Too many investment options may increase litigation risk
Giving plan participants a wide range of investment options is a good thing — but only to a point. That’s one of multiple allegations in recent class action lawsuits filed against several prominent universities. The litigation, in the early stages as of this writing, offers a cautionary note for plan sponsors who offer a high number of investment options. While 401(k) plan sponsors are more than familiar with these types of claims, this is the first time nonprofit organizations have been targeted.
Targeting seven universities, including New York University, Duke, Yale and MIT, the lawsuits suggest there are at least two problems when offering too many fund choices:
- Overwhelming participants, and
- Incurring excessive costs.
Another possible problem: Fiduciaries may not have the ability to monitor the performance of so many funds.
“Defendant provided a dizzying array of duplicative funds,” according to the complaint in Sacerdote v. New York University. According to the complaint, NYU offered more than 70 investment options for participants.
To put that number into perspective, the complaint cited a survey that determined the average number of funds in defined contribution plans, excluding target date options, is 15. The plaintiffs contend that this lower number of options “provides choice of investment style while maintaining a larger pool of assets in each investment style and avoiding confusion.”
According to the suit, studies indicate that people have less confidence and end up making no decision when presented with too many choices. Thus, according to the plaintiffs, plan fiduciaries aren’t serving the best interests of plan participants as required under ERISA by offering a large number of options.
Be aware, however, that the complaint didn’t offer any statistical evidence that participants had made inappropriate investment choices. The organizational culture at many universities gives great deference to employees’ confidence in their ability to make complex decisions.
Whether that confidence is appropriate under ERISA is to be determined. Each plan sponsor will need to provide evidence that it took the demographics of its own employee population into account in determining whether the number of plan investments is overwhelming.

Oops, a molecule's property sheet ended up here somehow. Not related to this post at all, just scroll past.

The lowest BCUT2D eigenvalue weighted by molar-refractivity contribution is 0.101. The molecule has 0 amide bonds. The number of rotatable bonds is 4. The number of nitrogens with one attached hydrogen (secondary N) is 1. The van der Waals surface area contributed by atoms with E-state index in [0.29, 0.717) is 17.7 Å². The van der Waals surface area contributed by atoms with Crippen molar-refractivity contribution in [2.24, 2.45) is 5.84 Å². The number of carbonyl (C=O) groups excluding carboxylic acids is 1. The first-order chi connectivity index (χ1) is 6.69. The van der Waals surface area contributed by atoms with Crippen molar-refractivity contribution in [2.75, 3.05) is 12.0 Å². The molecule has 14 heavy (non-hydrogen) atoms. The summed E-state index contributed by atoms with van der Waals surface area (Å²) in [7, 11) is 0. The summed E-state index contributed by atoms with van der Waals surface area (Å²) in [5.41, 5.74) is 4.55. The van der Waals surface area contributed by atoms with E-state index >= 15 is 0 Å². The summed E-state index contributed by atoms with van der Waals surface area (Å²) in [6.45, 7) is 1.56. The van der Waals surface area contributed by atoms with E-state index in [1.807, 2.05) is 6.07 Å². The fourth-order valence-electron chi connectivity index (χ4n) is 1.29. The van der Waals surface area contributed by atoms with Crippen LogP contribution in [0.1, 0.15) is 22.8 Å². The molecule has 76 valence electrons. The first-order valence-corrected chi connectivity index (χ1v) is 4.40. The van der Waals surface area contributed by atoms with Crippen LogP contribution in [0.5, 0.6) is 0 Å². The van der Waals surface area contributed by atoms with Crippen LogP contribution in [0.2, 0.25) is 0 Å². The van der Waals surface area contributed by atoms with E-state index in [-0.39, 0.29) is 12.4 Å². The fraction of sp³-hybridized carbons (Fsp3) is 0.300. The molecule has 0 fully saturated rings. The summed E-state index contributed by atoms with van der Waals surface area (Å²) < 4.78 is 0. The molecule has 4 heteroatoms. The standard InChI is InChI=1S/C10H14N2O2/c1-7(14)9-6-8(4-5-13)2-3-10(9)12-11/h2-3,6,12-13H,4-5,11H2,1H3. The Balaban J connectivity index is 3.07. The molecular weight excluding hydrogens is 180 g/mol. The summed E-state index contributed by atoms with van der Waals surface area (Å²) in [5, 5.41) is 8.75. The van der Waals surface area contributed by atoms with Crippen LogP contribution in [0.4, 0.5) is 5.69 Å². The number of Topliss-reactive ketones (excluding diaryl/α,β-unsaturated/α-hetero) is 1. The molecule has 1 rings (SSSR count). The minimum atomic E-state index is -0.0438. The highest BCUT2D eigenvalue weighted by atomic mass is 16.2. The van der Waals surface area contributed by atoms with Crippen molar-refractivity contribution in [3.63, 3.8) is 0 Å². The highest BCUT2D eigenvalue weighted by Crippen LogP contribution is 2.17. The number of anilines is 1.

As for the cost issue, the evidence may be easier to assess. The suit faults NYU on two fronts: using three record keepers and too many funds. The complaints allege that these failures cost tens of millions of dollars in retirement funds. As is not uncommon with nonprofit organizations that sponsor 403(b) plans, their retirement programs consist of multiple recordkeepers with different investment options. Employees can choose among all offered recordkeepers to invest their funds.
The plaintiffs contend that using a single recordkeeper provides clear benefits. For example, using a single recordkeeper can enhance purchasing power and allow sponsors to negotiate lower, transparent participant investment fees.
The complaint makes the same argument with respect to the number of investment options: The plaintiffs assert that plan sponsors can “dramatically reduce participant-borne costs while improving employees’ retirement readiness by reducing the number of investment options, utilizing an ‘open architecture’ investment menu, and packaging the options within a tiered structure.”
The plaintiffs also criticized the plan’s inclusion of many actively managed stock funds, whose costs are typically much higher than passive index funds. “To the extent managers show any sustained ability to beat the market, the outperformance is nearly always dwarfed by mutual fund expenses,” states the complaint.
These cases are in the early stages. However, take notice: No matter how well you’ve chosen your investment options, if your plan includes dozens of options, this could signal a breach of your fiduciary duty. Review your investment options now to avoid the possibility of dealing with this issue later in court.